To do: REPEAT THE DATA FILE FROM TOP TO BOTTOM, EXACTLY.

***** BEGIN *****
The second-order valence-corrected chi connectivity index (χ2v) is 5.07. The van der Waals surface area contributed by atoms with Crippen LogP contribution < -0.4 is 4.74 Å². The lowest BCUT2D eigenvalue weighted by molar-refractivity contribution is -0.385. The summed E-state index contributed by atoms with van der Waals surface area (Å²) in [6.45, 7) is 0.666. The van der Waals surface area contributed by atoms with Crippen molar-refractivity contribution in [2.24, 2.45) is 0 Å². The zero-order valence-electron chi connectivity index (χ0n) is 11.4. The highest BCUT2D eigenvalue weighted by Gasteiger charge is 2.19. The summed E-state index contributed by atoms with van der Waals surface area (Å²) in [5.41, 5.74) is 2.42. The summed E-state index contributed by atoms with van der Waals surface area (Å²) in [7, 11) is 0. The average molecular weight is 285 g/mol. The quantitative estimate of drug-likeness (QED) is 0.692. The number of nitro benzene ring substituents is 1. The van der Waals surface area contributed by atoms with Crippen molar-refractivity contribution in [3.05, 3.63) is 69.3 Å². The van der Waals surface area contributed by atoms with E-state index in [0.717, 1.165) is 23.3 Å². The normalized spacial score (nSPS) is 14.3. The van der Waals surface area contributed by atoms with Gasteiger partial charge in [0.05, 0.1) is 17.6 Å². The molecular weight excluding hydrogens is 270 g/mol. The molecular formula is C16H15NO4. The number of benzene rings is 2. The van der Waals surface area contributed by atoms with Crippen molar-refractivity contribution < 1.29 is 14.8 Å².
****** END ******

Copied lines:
The second-order valence-corrected chi connectivity index (χ2v) is 5.07. The van der Waals surface area contributed by atoms with Crippen LogP contribution < -0.4 is 4.74 Å². The lowest BCUT2D eigenvalue weighted by molar-refractivity contribution is -0.385. The summed E-state index contributed by atoms with van der Waals surface area (Å²) in [6.45, 7) is 0.666. The van der Waals surface area contributed by atoms with Crippen molar-refractivity contribution in [2.24, 2.45) is 0 Å². The zero-order valence-electron chi connectivity index (χ0n) is 11.4. The highest BCUT2D eigenvalue weighted by Gasteiger charge is 2.19. The summed E-state index contributed by atoms with van der Waals surface area (Å²) in [5.41, 5.74) is 2.42. The summed E-state index contributed by atoms with van der Waals surface area (Å²) in [7, 11) is 0. The average molecular weight is 285 g/mol. The quantitative estimate of drug-likeness (QED) is 0.692. The number of nitro benzene ring substituents is 1. The van der Waals surface area contributed by atoms with Crippen molar-refractivity contribution in [3.05, 3.63) is 69.3 Å². The van der Waals surface area contributed by atoms with E-state index in [0.717, 1.165) is 23.3 Å². The normalized spacial score (nSPS) is 14.3. The van der Waals surface area contributed by atoms with Gasteiger partial charge in [0.05, 0.1) is 17.6 Å². The molecular weight excluding hydrogens is 270 g/mol. The molecular formula is C16H15NO4. The number of benzene rings is 2. The van der Waals surface area contributed by atoms with Crippen molar-refractivity contribution < 1.29 is 14.8 Å².